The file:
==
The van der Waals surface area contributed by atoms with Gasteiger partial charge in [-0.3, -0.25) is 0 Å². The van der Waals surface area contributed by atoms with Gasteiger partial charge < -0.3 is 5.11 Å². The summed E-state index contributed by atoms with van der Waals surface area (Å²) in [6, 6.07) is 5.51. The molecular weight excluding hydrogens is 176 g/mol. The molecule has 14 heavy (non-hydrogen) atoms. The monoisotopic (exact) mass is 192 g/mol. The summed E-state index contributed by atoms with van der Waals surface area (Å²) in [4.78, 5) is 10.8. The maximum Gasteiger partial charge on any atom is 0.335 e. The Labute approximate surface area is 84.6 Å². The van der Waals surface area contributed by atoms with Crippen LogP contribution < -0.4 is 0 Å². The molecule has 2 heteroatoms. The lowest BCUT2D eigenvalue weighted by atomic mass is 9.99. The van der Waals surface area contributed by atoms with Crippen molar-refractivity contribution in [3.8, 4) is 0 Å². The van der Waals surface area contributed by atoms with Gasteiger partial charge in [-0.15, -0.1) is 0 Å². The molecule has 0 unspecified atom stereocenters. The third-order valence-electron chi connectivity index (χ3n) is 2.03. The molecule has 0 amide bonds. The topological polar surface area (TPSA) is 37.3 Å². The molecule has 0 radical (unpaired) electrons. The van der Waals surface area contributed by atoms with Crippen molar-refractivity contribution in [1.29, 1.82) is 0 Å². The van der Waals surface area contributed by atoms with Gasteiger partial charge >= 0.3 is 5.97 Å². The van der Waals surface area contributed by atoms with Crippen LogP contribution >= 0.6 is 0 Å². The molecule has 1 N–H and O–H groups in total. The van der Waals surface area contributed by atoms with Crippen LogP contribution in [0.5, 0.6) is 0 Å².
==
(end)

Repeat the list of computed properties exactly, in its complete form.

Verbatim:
The van der Waals surface area contributed by atoms with Gasteiger partial charge in [-0.3, -0.25) is 0 Å². The van der Waals surface area contributed by atoms with Gasteiger partial charge < -0.3 is 5.11 Å². The summed E-state index contributed by atoms with van der Waals surface area (Å²) in [6, 6.07) is 5.51. The molecular weight excluding hydrogens is 176 g/mol. The molecule has 14 heavy (non-hydrogen) atoms. The monoisotopic (exact) mass is 192 g/mol. The summed E-state index contributed by atoms with van der Waals surface area (Å²) in [4.78, 5) is 10.8. The maximum Gasteiger partial charge on any atom is 0.335 e. The Labute approximate surface area is 84.6 Å². The van der Waals surface area contributed by atoms with Crippen LogP contribution < -0.4 is 0 Å². The molecule has 2 heteroatoms. The lowest BCUT2D eigenvalue weighted by atomic mass is 9.99. The van der Waals surface area contributed by atoms with Crippen molar-refractivity contribution in [3.8, 4) is 0 Å². The van der Waals surface area contributed by atoms with Gasteiger partial charge in [-0.15, -0.1) is 0 Å². The molecule has 0 unspecified atom stereocenters. The third-order valence-electron chi connectivity index (χ3n) is 2.03. The molecule has 0 amide bonds. The topological polar surface area (TPSA) is 37.3 Å². The molecule has 0 radical (unpaired) electrons. The van der Waals surface area contributed by atoms with Crippen molar-refractivity contribution in [1.29, 1.82) is 0 Å². The van der Waals surface area contributed by atoms with Gasteiger partial charge >= 0.3 is 5.97 Å². The van der Waals surface area contributed by atoms with Crippen LogP contribution >= 0.6 is 0 Å². The molecule has 1 N–H and O–H groups in total. The van der Waals surface area contributed by atoms with Crippen LogP contribution in [0.5, 0.6) is 0 Å².